- Pink: Visa-free
- Blue: Free visa, apply before hand
- Brown/burgundy: Free visa on arrival
- Yellow/Orange: Visa on arrival at a fee
- Green: Visa-free, if holding valid Schengen visa and visiting for less than 14 days
- Light blue: Visa-free, if holding a valid US visa
Those of us lucky enough to be stuck with the little green South African passport will know full-well the difficulties it brings with exploring this world of ours. Travelling visa-free is far from reality for many trips. We are beset by restrictive limitations with nasty officials who demand endless pages of documents before we’re allowed a visa, for which we still have to pay a hefty fee. So here’s an idea – ditch those countries in favour those who want us there! Here’s a list of who still loves your Rands more than their egos:
- Check out the results and infographic from the 2012 Visa Survey -
Being part of SADC (the Southern African Development Community) means we get a lot of opportunities for visa-free travel. Our immediate neighbours offer great variety for the holiday-maker, like the rolling green hills and casinos of Swaziland, game-viewing in Botswana, mountain treks in Lesotho, desert holidays in Namibia, Vic falls in Zimbabwe & Zambia and the snow-white beaches of Mozambique. Across the sea there are also great beach holidays to be had in the Seychelles and Mauritius and don’t forget Kenya which offers a fantastic mix of game-viewing and luxurious resorts on the Mombasa coastline.
Update July 2013: Tanzania (including the island paradise of Zanzibar) is now visa-free for South Africans. Madagascar now issues a free visa upon arrival and Senegal now requires visitors to have a visa before visiting.
Visa-free South and Central America
You cannot go wrong in South America for visa-free travel, all except three countries offer South Africans entry with just a passport, this opens possibilities to tango and ski in Argentina, cruise the fjords of Chile, visit Inca ruins in Peru, explore the Amazon and chill on the beaches of Brazil. Much of Central America welcomes South Africans too, meaning you can discover Mayan ruins in Guatemala & Belize, explore the jungles of Costa Rica and hop between a myriad of Caribbean islands like Jamaica, Barbados and the Bahamas – all visa-free.
Visa-free South East Asia
As many South Africans know, much of South East Asia readily allows us in visa-free too, the countries you can visit here include Thailand for it’s jungles, beaches and shopping, Malaysia for top beach resorts and Singapore which is one of the world’s best stopover destinations. The hundreds of islands which make up the Philippines, a nature-rich tourism giant which is slowly awakening, can also be accessed with just your passport.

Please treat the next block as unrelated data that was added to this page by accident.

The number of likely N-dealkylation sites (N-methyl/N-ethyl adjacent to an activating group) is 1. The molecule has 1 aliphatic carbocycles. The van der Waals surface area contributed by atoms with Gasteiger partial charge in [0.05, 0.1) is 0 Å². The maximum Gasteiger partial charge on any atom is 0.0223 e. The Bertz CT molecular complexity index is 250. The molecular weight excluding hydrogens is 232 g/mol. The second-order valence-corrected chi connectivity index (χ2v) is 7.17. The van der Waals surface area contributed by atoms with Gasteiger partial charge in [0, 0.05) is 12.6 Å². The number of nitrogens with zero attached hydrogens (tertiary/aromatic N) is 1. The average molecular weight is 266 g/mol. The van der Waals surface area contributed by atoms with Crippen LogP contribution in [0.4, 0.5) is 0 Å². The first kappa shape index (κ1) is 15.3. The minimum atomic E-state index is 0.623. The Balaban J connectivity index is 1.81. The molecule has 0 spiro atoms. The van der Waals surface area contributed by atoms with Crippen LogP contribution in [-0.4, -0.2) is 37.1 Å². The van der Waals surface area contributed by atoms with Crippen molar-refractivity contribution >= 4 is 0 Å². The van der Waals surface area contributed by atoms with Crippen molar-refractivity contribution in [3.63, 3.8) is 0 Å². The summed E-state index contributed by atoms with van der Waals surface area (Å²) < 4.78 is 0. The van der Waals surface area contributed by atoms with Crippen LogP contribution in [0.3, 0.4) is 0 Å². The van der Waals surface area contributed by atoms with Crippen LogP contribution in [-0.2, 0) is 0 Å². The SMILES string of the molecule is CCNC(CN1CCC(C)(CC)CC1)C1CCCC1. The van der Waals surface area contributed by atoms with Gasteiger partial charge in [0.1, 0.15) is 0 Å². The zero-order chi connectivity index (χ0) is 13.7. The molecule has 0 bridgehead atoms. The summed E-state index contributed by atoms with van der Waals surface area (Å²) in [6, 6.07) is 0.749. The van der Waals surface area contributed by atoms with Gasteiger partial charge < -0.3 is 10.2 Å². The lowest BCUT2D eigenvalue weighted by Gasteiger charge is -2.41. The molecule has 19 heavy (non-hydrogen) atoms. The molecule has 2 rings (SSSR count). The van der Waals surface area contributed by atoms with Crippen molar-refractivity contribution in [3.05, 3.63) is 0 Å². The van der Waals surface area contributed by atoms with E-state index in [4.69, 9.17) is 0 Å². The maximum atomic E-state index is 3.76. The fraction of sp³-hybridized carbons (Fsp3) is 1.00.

Visa-free Rest of the world
There are countries across the rest of the world which allow South Africans in visa-free for a holiday like emerald-green Ireland. You can also finally check out the rich culture, food and history of Turkey visa-free (since October 2011 Turkey issues a free visa upon arrival). Visit the holy sites of Israel and spectacular ruins like the rock city of Petra in Jordan or make your way further east to some serious beach chilling in the Maldives or Fiji. Keep in mind that you can also visit South Korea and the enclaves in China like culturally vibrant Hong Kong and gambling mecca Macau visa-free and last but not least, the natural splendours of New Zealand!
Visas on Arrival
There are a number of countries which you can escape to last minute due to the fact that you can get a visa on arrival too, so keep in mind these fantastic destinations with lots to offer, popular ones highlighted in bold:
- Dominican Republic
- Indonesia (eg Bali)
- Madagascar (eg Nosy Be) – FREE on arrival
- Turkey (free on arrival)
NB: you will always need a passport and return/onward ticket out of the country, maximum permitted stay varies; the above information is subject to change without notice and was correct at time of publishing. Visa-free and visa-on arrival is usually valid for 30 days, some countries allow longer validity, some allow only shorter validity. Check with relevant embassy if unclear.
Check out the results and infographic from the 2012 Visa Survey